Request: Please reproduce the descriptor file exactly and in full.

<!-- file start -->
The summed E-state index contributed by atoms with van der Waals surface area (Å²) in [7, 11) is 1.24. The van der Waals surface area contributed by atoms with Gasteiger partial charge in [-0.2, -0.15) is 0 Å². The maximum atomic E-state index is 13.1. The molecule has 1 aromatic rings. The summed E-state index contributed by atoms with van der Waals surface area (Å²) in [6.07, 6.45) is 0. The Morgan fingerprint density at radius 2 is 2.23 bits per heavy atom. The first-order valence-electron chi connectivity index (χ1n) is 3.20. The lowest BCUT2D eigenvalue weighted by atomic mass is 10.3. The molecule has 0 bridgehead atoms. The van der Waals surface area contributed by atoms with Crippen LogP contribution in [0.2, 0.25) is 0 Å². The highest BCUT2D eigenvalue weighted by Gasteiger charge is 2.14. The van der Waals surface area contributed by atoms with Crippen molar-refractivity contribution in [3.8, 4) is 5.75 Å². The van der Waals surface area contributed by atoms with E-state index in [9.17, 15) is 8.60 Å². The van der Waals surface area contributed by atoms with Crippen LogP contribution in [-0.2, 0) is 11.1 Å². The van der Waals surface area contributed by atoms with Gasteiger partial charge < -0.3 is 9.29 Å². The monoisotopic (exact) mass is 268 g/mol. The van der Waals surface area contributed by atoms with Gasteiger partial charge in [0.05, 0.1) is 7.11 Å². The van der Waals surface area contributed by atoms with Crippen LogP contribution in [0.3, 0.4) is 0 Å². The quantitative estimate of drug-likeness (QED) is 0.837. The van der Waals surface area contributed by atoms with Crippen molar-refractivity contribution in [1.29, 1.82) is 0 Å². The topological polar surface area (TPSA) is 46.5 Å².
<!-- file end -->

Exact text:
The summed E-state index contributed by atoms with van der Waals surface area (Å²) in [7, 11) is 1.24. The van der Waals surface area contributed by atoms with Gasteiger partial charge in [-0.2, -0.15) is 0 Å². The maximum atomic E-state index is 13.1. The molecule has 1 aromatic rings. The summed E-state index contributed by atoms with van der Waals surface area (Å²) in [6.07, 6.45) is 0. The Morgan fingerprint density at radius 2 is 2.23 bits per heavy atom. The first-order valence-electron chi connectivity index (χ1n) is 3.20. The lowest BCUT2D eigenvalue weighted by atomic mass is 10.3. The molecule has 0 bridgehead atoms. The van der Waals surface area contributed by atoms with Crippen LogP contribution in [0.2, 0.25) is 0 Å². The highest BCUT2D eigenvalue weighted by Gasteiger charge is 2.14. The van der Waals surface area contributed by atoms with Crippen molar-refractivity contribution in [3.8, 4) is 5.75 Å². The van der Waals surface area contributed by atoms with E-state index in [9.17, 15) is 8.60 Å². The van der Waals surface area contributed by atoms with Crippen LogP contribution in [-0.2, 0) is 11.1 Å². The van der Waals surface area contributed by atoms with Gasteiger partial charge < -0.3 is 9.29 Å². The monoisotopic (exact) mass is 268 g/mol. The van der Waals surface area contributed by atoms with Gasteiger partial charge in [0.05, 0.1) is 7.11 Å². The van der Waals surface area contributed by atoms with Crippen LogP contribution in [0.3, 0.4) is 0 Å². The quantitative estimate of drug-likeness (QED) is 0.837. The van der Waals surface area contributed by atoms with Crippen molar-refractivity contribution in [1.29, 1.82) is 0 Å². The topological polar surface area (TPSA) is 46.5 Å².